Paris-Opera deadly hotel fire trial opens

This picture taken on April 15, 2005 in Paris shows firefighters working on a fire at the Paris-Opera Hotel
Image caption The fire focused attention on the issue of unsafe buildings in the French capital

Four people have gone on trial over a fire in a hotel in central Paris in 2005 which left 24 people dead, 11 of them children, and dozens injured.

Many of the victims at the Paris-Opera hotel were from African immigrant families waiting to be re-housed.

On trial are the hotel's managers, their son the hotel's night-watchman, and his then girlfriend.

The fire was one of a series of fires in substandard buildings in Paris which shocked France.

The trial of hotel managers Rachid and Fatima Dekali, their son Nabil and Fatima Tahrour is expected to last until 22 November.

They are accused of involuntary homicide and injury and face between three and five years in jail if found guilty.

Victims trapped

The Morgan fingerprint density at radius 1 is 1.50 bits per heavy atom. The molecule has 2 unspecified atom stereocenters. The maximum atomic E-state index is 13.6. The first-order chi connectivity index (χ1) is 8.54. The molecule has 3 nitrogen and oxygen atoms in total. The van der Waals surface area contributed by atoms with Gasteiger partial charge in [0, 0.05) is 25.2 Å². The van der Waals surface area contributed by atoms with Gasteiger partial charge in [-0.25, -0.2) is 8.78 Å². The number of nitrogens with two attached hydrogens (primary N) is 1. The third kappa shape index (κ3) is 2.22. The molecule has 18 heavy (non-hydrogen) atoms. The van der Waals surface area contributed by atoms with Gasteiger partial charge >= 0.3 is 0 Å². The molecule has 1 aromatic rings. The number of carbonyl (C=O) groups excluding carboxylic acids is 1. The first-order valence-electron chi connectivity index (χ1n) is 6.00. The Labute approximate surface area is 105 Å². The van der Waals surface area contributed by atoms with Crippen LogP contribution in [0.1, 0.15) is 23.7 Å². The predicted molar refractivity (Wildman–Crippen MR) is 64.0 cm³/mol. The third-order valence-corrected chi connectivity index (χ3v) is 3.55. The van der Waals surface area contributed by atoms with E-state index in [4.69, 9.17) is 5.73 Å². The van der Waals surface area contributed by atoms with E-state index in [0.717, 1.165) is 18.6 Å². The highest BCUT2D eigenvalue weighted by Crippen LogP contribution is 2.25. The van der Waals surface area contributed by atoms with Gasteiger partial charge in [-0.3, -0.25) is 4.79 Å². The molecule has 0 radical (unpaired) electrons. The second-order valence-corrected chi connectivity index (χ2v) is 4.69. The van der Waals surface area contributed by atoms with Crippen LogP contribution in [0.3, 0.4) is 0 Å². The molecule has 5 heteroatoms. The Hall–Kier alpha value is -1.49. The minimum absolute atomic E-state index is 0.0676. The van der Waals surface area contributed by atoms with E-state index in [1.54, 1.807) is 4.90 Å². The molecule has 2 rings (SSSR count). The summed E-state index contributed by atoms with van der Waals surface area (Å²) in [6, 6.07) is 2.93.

The fire started in the early hours of 21 April 2005. Ms Tahrour reportedly previously admitted to accidentally starting the fire by throwing a pile of clothes on to some lit candles during a row.

At the time, the Paris-Opera was among the hotels used by social services as temporary housing for families who needed urgent help. The hotel was reportedly housing 77 people at the time, when it only had capacity for 62.

Nabil Dekali is accused of not alerting the emergency services quickly enough once the fire broke out.

Most of the victims were trapped on the upper floors of the building and some of them died when they jumped from the windows.

An emergency hospital and a makeshift morgue were set up in the nearby Galeries Lafayette department store.

Fire services said at the time that the hotel had a single entrance, adding that a separate fire exit was not mandatory for older buildings.

"The neglect is blatant, huge," Yann Le Bras, the lawyer for five of the victims' families, told AFP on Thursday.

However, Romain Boulet, who is defending the hotel managers, said the hotel was "one of the safest in its category, there were no indecent housing conditions".

The blaze was one of a string of fires in 2005 which prompted criticism of the French authorities for housing poor immigrants in inadequate accommodation.

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